CAPR 1-2 Attachment 7

Read it again. "May be authorized" May (indicating a non-directive) be Authorized (having official permission or approval)

This indicates a higher authority can give them permission to wear it, but they don't have to. Don't get caught on one word, look at the whole thing. This ain't rocket science.

I'm not advocating that we start wearing the bags at meetings or even change what seems to be a common interpretation of the regulation. I just think it is interesting that there is almost an anti-aircrew sentiment in an organization that has flying as an integral component of its mission. This is the only service that cares so much about this issue compared to other services including military, law enforcement, medical, etc. Every branch or agency that has rated flyers consider the flight suit their duty uniform whether they are flying that day or not.

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Eclipse
Too Much Free Time Award

Posts: 29,045

« Reply #55 on: September 20, 2018, 01:28:20 PM »

I'm not advocating that we start wearing the bags at meetings or even change what seems to be a common interpretation of the regulation. I just think it is interesting that there is almost an anti-aircrew sentiment in an organization that has flying as an integral component of its mission. This is the only service that cares so much about this issue compared to other services including military, law enforcement, medical, etc. Every branch or agency that has rated flyers consider the flight suit their duty uniform whether they are flying that day or not.

CAP doesn't even need the flight suit - the rest of the GA world flies in shorts and t-shirts.
Nomex in a Cessna is a silly affectation, and there is no statistical basis for it to be considered a
factor in reducing GA injuries, because thankfully there aren't enough GA crashes that include both
fire and Nomex.

CAP doesn't have a "duty uniform".  It does have an MBU, which is whites.

CAP doesn't issue uniforms to adults, nor compensate them for the purchase, therefore
they can't have a "duty uniform" (despite the assertion by 39-1 that a CC can set any UOD).

Expecting people to dress properly and leave the tactical onsie at home when it's inappropriate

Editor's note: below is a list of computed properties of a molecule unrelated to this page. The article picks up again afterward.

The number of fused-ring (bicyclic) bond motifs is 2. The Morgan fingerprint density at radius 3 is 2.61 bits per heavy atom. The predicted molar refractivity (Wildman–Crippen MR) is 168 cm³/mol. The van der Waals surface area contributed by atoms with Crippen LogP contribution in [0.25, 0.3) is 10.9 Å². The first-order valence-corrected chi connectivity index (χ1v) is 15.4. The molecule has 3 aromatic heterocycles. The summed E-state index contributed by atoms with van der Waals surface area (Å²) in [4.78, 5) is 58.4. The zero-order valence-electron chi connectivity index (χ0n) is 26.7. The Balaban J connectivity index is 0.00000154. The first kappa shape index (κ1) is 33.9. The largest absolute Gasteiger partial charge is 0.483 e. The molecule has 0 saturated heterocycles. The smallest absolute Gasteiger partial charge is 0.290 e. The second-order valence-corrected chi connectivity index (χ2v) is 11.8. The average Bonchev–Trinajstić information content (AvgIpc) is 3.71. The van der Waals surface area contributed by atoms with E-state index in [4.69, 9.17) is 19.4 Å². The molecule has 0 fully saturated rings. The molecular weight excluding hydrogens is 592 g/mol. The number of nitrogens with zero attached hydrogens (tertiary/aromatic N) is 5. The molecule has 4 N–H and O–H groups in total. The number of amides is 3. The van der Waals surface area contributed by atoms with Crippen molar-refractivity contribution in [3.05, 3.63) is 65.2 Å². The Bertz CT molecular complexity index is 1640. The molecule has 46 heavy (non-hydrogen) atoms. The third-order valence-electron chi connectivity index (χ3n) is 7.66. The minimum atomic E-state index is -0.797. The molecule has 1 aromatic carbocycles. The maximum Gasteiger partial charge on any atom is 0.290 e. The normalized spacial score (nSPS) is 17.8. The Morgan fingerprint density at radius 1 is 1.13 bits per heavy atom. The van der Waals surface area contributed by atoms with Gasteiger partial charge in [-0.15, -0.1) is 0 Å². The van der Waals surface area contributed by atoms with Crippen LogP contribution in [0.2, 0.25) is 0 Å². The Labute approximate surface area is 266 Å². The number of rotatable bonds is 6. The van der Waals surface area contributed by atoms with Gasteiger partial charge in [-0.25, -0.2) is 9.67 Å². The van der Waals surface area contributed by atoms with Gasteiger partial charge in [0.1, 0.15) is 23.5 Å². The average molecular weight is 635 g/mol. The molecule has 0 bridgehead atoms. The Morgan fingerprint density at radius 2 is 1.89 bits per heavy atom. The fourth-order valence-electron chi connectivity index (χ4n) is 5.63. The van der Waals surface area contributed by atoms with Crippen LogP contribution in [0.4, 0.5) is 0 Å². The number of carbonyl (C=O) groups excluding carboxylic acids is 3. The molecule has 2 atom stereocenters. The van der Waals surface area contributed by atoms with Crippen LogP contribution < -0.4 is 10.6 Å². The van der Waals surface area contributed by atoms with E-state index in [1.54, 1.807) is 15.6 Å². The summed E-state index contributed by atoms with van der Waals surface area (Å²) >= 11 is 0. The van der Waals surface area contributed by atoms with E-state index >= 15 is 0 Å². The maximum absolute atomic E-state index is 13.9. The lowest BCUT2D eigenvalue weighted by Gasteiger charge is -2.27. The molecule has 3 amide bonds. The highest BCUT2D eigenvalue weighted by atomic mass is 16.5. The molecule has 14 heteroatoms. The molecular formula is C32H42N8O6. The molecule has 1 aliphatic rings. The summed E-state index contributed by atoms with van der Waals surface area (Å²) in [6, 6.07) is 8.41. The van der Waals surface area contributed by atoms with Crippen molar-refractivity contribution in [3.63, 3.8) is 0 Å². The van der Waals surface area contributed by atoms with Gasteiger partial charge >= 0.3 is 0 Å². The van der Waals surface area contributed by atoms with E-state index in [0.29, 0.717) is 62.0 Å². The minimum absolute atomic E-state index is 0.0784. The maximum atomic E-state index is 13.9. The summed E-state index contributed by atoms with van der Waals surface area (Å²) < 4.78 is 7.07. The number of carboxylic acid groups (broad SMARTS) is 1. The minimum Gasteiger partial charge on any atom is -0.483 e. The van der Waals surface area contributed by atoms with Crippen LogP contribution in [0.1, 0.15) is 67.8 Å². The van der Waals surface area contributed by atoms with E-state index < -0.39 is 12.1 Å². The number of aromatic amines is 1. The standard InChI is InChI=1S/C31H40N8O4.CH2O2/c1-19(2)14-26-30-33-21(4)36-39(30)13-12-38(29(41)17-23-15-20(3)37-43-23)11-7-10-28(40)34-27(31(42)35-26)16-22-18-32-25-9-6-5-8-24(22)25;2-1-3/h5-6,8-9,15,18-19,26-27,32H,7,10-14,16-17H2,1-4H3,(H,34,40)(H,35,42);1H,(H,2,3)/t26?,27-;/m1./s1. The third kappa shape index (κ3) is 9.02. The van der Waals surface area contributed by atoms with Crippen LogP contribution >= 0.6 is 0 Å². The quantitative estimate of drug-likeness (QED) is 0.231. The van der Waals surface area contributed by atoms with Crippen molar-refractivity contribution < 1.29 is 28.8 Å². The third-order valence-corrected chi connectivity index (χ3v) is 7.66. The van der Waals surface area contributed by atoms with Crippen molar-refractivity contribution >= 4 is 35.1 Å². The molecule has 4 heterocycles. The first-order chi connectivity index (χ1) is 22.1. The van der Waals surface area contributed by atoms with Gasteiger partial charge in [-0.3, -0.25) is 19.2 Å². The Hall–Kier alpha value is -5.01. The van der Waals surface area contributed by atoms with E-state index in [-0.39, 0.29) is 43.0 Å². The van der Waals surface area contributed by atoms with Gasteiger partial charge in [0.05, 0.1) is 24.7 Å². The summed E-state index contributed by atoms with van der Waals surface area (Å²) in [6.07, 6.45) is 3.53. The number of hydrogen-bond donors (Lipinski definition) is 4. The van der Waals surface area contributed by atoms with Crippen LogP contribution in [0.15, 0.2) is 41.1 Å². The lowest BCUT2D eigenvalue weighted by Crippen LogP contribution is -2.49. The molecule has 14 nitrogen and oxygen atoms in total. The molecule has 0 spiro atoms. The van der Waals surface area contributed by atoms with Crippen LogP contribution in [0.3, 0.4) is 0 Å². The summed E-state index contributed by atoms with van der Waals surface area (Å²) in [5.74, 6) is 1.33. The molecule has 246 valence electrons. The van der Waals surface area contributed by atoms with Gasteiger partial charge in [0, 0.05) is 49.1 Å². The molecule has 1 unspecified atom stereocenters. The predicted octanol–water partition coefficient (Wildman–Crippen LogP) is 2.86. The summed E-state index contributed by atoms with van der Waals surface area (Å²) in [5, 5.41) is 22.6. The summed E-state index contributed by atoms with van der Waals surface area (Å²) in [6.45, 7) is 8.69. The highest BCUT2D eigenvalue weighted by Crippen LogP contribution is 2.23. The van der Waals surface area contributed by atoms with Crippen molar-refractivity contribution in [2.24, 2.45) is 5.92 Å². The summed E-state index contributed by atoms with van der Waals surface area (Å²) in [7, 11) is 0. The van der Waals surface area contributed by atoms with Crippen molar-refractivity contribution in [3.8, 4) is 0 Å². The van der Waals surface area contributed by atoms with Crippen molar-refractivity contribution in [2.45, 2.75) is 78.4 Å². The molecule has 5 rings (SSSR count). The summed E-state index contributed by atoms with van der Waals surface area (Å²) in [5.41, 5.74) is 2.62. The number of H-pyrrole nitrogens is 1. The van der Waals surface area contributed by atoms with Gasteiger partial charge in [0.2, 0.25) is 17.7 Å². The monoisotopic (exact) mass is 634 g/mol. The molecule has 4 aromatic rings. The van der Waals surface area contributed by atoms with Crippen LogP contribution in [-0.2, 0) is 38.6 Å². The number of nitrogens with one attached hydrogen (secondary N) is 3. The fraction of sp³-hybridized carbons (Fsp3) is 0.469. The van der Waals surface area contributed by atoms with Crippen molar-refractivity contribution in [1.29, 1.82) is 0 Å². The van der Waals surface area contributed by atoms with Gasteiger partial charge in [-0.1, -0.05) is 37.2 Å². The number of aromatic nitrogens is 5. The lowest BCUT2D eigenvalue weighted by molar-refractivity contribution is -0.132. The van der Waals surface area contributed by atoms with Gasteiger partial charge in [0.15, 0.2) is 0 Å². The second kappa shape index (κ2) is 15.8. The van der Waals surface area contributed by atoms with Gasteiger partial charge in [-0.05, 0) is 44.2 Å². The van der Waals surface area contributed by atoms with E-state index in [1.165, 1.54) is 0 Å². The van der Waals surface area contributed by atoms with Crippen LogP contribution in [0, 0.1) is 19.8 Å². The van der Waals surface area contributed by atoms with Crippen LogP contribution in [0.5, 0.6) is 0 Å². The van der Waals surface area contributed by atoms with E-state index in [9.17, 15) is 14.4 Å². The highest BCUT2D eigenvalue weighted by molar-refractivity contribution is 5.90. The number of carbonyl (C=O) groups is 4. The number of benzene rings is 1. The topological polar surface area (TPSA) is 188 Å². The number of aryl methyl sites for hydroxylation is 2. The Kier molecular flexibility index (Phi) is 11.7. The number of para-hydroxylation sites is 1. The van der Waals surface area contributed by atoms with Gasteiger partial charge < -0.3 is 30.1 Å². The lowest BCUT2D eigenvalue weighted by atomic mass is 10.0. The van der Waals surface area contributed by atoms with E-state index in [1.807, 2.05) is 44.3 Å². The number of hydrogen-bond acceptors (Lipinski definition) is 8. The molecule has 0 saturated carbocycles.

for the activity isn't "anti-aircrew" it's "pro appearance and common sense".

However if there is an "anti-aircrew bias" look to the behavior of the "zipper-suited sun gods"
who in many cases disregard not only uniform but other CAP protocols and policies, including height and grooming,
not to mention wearing the same bag they bought 20 years ago, including the wrong insignia and coffee stains.
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jb512
Salty & Seasoned Contributor

Posts: 816

« Reply #56 on: September 20, 2018, 01:47:15 PM »

I'm not advocating that we start wearing the bags at meetings or even change what seems to be a common interpretation of the regulation. I just think it is interesting that there is almost an anti-aircrew sentiment in an organization that has flying as an integral component of its mission. This is the only service that cares so much about this issue compared to other services including military, law enforcement, medical, etc. Every branch or agency that has rated flyers consider the flight suit their duty uniform whether they are flying that day or not.

CAP doesn't even need the flight suit - the rest of the GA world flies in shorts and t-shirts.
Nomex in a Cessna is a silly affectation, and there is no statistical basis for it to be considered a
factor in reducing GA injuries, because thankfully there aren't enough GA crashes that include both
fire and Nomex.

CAP doesn't have a "duty uniform".  It does have an MBU, which is whites.

CAP doesn't issue uniforms to adults, nor compensate them for the purchase, therefore
they can't have a "duty uniform" (despite the assertion by 39-1 that a CC can set any UOD).

Expecting people to dress properly and leave the tactical onsie at home when it's inappropriate
for the activity isn't "anti-aircrew" it's "pro appearance and common sense".

However if there is an "anti-aircrew bias" look to the behavior of the "zipper-suited sun gods"
who in many cases disregard not only uniform but other CAP protocols and policies, including height and grooming,
not to mention wearing the same bag they bought 20 years ago, including the wrong insignia and coffee stains.

The argument against the flight suit could be made for more than just GA. It's not usually the fire that kills you, it's the sudden impact prior to the fire.